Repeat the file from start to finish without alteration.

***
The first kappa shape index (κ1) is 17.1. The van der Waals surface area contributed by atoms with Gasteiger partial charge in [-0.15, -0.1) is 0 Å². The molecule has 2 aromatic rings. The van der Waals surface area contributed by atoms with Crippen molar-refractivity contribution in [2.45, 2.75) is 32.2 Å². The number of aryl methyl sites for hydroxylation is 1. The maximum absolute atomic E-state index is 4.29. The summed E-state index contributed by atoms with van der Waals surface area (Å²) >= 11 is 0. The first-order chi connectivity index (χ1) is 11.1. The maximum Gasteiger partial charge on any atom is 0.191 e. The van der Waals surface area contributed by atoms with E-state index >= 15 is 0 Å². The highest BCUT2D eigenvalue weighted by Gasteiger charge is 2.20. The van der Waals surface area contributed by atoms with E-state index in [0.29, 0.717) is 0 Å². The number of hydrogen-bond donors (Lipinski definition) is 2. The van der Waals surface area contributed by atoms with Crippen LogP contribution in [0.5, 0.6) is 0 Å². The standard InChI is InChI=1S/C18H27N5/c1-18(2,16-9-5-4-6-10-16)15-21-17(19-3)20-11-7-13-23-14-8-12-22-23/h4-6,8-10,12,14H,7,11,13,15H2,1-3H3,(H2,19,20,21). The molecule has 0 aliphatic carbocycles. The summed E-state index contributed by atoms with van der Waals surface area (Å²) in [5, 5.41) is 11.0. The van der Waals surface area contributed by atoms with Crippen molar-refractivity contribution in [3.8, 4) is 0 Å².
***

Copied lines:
The first kappa shape index (κ1) is 17.1. The van der Waals surface area contributed by atoms with Gasteiger partial charge in [-0.15, -0.1) is 0 Å². The molecule has 2 aromatic rings. The van der Waals surface area contributed by atoms with Crippen molar-refractivity contribution in [2.45, 2.75) is 32.2 Å². The number of aryl methyl sites for hydroxylation is 1. The maximum absolute atomic E-state index is 4.29. The summed E-state index contributed by atoms with van der Waals surface area (Å²) >= 11 is 0. The first-order chi connectivity index (χ1) is 11.1. The maximum Gasteiger partial charge on any atom is 0.191 e. The van der Waals surface area contributed by atoms with E-state index >= 15 is 0 Å². The highest BCUT2D eigenvalue weighted by Gasteiger charge is 2.20. The van der Waals surface area contributed by atoms with E-state index in [0.29, 0.717) is 0 Å². The number of hydrogen-bond donors (Lipinski definition) is 2. The van der Waals surface area contributed by atoms with Crippen LogP contribution in [0.5, 0.6) is 0 Å². The standard InChI is InChI=1S/C18H27N5/c1-18(2,16-9-5-4-6-10-16)15-21-17(19-3)20-11-7-13-23-14-8-12-22-23/h4-6,8-10,12,14H,7,11,13,15H2,1-3H3,(H2,19,20,21). The molecule has 0 aliphatic carbocycles. The summed E-state index contributed by atoms with van der Waals surface area (Å²) in [5, 5.41) is 11.0. The van der Waals surface area contributed by atoms with Crippen molar-refractivity contribution in [3.8, 4) is 0 Å².